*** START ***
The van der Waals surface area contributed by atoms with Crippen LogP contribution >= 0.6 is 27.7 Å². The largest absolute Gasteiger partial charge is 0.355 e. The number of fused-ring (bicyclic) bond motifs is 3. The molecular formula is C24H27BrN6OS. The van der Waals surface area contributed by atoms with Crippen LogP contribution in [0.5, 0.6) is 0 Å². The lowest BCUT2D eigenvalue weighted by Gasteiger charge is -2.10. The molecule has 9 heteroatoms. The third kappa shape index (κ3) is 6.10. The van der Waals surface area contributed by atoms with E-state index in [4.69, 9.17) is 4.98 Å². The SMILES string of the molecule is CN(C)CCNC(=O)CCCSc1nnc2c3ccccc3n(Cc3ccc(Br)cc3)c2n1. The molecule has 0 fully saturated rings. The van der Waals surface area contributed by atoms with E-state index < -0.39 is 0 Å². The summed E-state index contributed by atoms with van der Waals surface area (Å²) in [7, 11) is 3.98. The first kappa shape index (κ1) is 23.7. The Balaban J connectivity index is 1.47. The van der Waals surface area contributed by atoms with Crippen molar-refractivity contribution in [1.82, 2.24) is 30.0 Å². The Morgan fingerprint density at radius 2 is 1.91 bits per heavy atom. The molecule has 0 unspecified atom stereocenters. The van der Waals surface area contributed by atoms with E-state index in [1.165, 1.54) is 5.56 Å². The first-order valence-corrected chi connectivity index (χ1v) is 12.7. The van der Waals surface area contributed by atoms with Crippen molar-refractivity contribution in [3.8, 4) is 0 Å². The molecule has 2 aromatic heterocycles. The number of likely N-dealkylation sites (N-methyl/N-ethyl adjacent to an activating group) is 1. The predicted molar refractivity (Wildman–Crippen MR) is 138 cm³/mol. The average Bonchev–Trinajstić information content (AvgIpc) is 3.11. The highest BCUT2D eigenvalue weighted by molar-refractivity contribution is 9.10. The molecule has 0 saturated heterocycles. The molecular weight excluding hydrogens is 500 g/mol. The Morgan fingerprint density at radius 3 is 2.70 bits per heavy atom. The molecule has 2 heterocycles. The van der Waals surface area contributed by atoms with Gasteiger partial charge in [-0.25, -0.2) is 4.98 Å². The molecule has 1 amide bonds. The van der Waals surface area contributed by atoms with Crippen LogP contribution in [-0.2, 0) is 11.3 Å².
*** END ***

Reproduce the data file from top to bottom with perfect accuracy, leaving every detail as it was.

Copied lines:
The van der Waals surface area contributed by atoms with Crippen LogP contribution >= 0.6 is 27.7 Å². The largest absolute Gasteiger partial charge is 0.355 e. The number of fused-ring (bicyclic) bond motifs is 3. The molecular formula is C24H27BrN6OS. The van der Waals surface area contributed by atoms with Crippen LogP contribution in [0.5, 0.6) is 0 Å². The lowest BCUT2D eigenvalue weighted by Gasteiger charge is -2.10. The molecule has 9 heteroatoms. The third kappa shape index (κ3) is 6.10. The van der Waals surface area contributed by atoms with E-state index in [4.69, 9.17) is 4.98 Å². The SMILES string of the molecule is CN(C)CCNC(=O)CCCSc1nnc2c3ccccc3n(Cc3ccc(Br)cc3)c2n1. The molecule has 0 fully saturated rings. The van der Waals surface area contributed by atoms with E-state index < -0.39 is 0 Å². The summed E-state index contributed by atoms with van der Waals surface area (Å²) in [7, 11) is 3.98. The first kappa shape index (κ1) is 23.7. The Balaban J connectivity index is 1.47. The van der Waals surface area contributed by atoms with Crippen molar-refractivity contribution in [1.82, 2.24) is 30.0 Å². The Morgan fingerprint density at radius 2 is 1.91 bits per heavy atom. The molecule has 0 unspecified atom stereocenters. The van der Waals surface area contributed by atoms with E-state index in [1.165, 1.54) is 5.56 Å². The first-order valence-corrected chi connectivity index (χ1v) is 12.7. The van der Waals surface area contributed by atoms with Crippen molar-refractivity contribution in [3.8, 4) is 0 Å². The molecule has 2 aromatic heterocycles. The number of likely N-dealkylation sites (N-methyl/N-ethyl adjacent to an activating group) is 1. The predicted molar refractivity (Wildman–Crippen MR) is 138 cm³/mol. The average Bonchev–Trinajstić information content (AvgIpc) is 3.11. The highest BCUT2D eigenvalue weighted by molar-refractivity contribution is 9.10. The molecule has 0 saturated heterocycles. The molecular weight excluding hydrogens is 500 g/mol. The Morgan fingerprint density at radius 3 is 2.70 bits per heavy atom. The molecule has 2 heterocycles. The van der Waals surface area contributed by atoms with Gasteiger partial charge in [-0.25, -0.2) is 4.98 Å². The molecule has 1 amide bonds. The van der Waals surface area contributed by atoms with Crippen LogP contribution in [-0.2, 0) is 11.3 Å².